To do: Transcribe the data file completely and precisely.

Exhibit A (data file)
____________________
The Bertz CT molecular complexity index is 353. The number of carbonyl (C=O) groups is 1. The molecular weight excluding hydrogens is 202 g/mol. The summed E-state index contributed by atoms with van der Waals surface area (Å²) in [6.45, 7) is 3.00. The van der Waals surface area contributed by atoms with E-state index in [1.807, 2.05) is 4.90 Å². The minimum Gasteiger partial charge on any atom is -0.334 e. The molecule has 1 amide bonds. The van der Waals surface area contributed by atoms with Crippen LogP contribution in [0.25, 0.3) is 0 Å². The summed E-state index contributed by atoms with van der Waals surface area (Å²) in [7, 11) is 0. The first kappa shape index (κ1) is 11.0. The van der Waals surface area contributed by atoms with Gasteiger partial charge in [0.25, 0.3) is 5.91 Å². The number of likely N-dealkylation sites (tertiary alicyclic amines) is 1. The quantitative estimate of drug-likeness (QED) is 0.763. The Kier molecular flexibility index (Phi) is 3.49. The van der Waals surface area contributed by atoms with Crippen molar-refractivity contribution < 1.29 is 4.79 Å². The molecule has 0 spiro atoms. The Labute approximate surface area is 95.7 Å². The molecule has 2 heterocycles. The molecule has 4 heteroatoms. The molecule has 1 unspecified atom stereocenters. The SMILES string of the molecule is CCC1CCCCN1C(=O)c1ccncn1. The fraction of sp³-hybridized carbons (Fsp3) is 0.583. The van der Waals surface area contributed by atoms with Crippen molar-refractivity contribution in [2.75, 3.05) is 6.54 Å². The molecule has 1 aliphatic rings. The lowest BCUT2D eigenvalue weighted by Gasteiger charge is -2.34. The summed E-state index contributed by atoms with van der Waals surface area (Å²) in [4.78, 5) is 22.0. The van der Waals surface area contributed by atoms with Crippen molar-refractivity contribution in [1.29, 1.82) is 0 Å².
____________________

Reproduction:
The Bertz CT molecular complexity index is 353. The number of carbonyl (C=O) groups is 1. The molecular weight excluding hydrogens is 202 g/mol. The summed E-state index contributed by atoms with van der Waals surface area (Å²) in [6.45, 7) is 3.00. The van der Waals surface area contributed by atoms with E-state index in [1.807, 2.05) is 4.90 Å². The minimum Gasteiger partial charge on any atom is -0.334 e. The molecule has 1 amide bonds. The van der Waals surface area contributed by atoms with Crippen LogP contribution in [0.25, 0.3) is 0 Å². The summed E-state index contributed by atoms with van der Waals surface area (Å²) in [7, 11) is 0. The first kappa shape index (κ1) is 11.0. The van der Waals surface area contributed by atoms with Gasteiger partial charge in [0.25, 0.3) is 5.91 Å². The number of likely N-dealkylation sites (tertiary alicyclic amines) is 1. The quantitative estimate of drug-likeness (QED) is 0.763. The Kier molecular flexibility index (Phi) is 3.49. The van der Waals surface area contributed by atoms with Crippen molar-refractivity contribution < 1.29 is 4.79 Å². The molecule has 0 spiro atoms. The Labute approximate surface area is 95.7 Å². The molecule has 2 heterocycles. The molecule has 4 heteroatoms. The molecule has 1 unspecified atom stereocenters. The SMILES string of the molecule is CCC1CCCCN1C(=O)c1ccncn1. The fraction of sp³-hybridized carbons (Fsp3) is 0.583. The van der Waals surface area contributed by atoms with Crippen molar-refractivity contribution in [2.75, 3.05) is 6.54 Å². The molecule has 1 aliphatic rings. The lowest BCUT2D eigenvalue weighted by Gasteiger charge is -2.34. The summed E-state index contributed by atoms with van der Waals surface area (Å²) in [4.78, 5) is 22.0. The van der Waals surface area contributed by atoms with Crippen molar-refractivity contribution in [1.29, 1.82) is 0 Å².